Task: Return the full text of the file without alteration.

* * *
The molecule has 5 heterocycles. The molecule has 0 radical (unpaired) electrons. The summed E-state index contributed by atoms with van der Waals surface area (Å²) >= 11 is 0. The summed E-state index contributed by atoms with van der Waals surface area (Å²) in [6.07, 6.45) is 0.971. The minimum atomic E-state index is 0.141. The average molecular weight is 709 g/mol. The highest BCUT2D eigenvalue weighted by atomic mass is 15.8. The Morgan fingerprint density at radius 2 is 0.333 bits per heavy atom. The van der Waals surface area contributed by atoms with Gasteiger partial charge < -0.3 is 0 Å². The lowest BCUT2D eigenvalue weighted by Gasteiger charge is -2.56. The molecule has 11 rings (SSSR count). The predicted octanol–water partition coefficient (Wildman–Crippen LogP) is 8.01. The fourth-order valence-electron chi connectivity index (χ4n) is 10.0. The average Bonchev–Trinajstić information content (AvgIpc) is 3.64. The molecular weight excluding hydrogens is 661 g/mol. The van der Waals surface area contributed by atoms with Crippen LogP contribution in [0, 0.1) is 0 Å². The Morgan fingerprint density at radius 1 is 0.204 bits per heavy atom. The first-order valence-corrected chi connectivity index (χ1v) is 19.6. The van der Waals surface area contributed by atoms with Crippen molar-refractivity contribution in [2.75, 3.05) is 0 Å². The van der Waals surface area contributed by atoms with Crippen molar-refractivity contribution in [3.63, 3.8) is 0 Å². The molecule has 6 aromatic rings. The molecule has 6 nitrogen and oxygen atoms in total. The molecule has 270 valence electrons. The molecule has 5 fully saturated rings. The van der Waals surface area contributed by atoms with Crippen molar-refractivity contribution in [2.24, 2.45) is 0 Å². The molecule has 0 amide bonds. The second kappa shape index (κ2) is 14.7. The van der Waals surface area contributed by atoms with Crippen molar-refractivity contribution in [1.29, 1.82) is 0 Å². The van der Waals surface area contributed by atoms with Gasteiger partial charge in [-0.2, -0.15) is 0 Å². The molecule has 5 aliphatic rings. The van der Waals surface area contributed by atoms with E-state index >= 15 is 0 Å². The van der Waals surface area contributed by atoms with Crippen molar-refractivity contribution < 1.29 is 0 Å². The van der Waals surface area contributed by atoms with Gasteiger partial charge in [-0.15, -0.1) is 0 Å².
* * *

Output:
The molecule has 5 heterocycles. The molecule has 0 radical (unpaired) electrons. The summed E-state index contributed by atoms with van der Waals surface area (Å²) >= 11 is 0. The summed E-state index contributed by atoms with van der Waals surface area (Å²) in [6.07, 6.45) is 0.971. The minimum atomic E-state index is 0.141. The average molecular weight is 709 g/mol. The highest BCUT2D eigenvalue weighted by atomic mass is 15.8. The Morgan fingerprint density at radius 2 is 0.333 bits per heavy atom. The van der Waals surface area contributed by atoms with Gasteiger partial charge < -0.3 is 0 Å². The lowest BCUT2D eigenvalue weighted by Gasteiger charge is -2.56. The molecule has 11 rings (SSSR count). The predicted octanol–water partition coefficient (Wildman–Crippen LogP) is 8.01. The fourth-order valence-electron chi connectivity index (χ4n) is 10.0. The average Bonchev–Trinajstić information content (AvgIpc) is 3.64. The molecular weight excluding hydrogens is 661 g/mol. The van der Waals surface area contributed by atoms with Crippen LogP contribution in [0, 0.1) is 0 Å². The Morgan fingerprint density at radius 1 is 0.204 bits per heavy atom. The first-order valence-corrected chi connectivity index (χ1v) is 19.6. The van der Waals surface area contributed by atoms with Crippen molar-refractivity contribution in [2.75, 3.05) is 0 Å². The van der Waals surface area contributed by atoms with Crippen molar-refractivity contribution in [3.63, 3.8) is 0 Å². The molecule has 6 aromatic rings. The molecule has 6 nitrogen and oxygen atoms in total. The molecule has 270 valence electrons. The molecule has 5 fully saturated rings. The van der Waals surface area contributed by atoms with Crippen molar-refractivity contribution in [2.24, 2.45) is 0 Å². The molecule has 0 amide bonds. The second kappa shape index (κ2) is 14.7. The van der Waals surface area contributed by atoms with Crippen molar-refractivity contribution in [1.29, 1.82) is 0 Å². The van der Waals surface area contributed by atoms with Gasteiger partial charge in [-0.2, -0.15) is 0 Å². The molecule has 5 aliphatic rings. The van der Waals surface area contributed by atoms with E-state index >= 15 is 0 Å². The van der Waals surface area contributed by atoms with Crippen molar-refractivity contribution < 1.29 is 0 Å². The van der Waals surface area contributed by atoms with Gasteiger partial charge in [-0.15, -0.1) is 0 Å².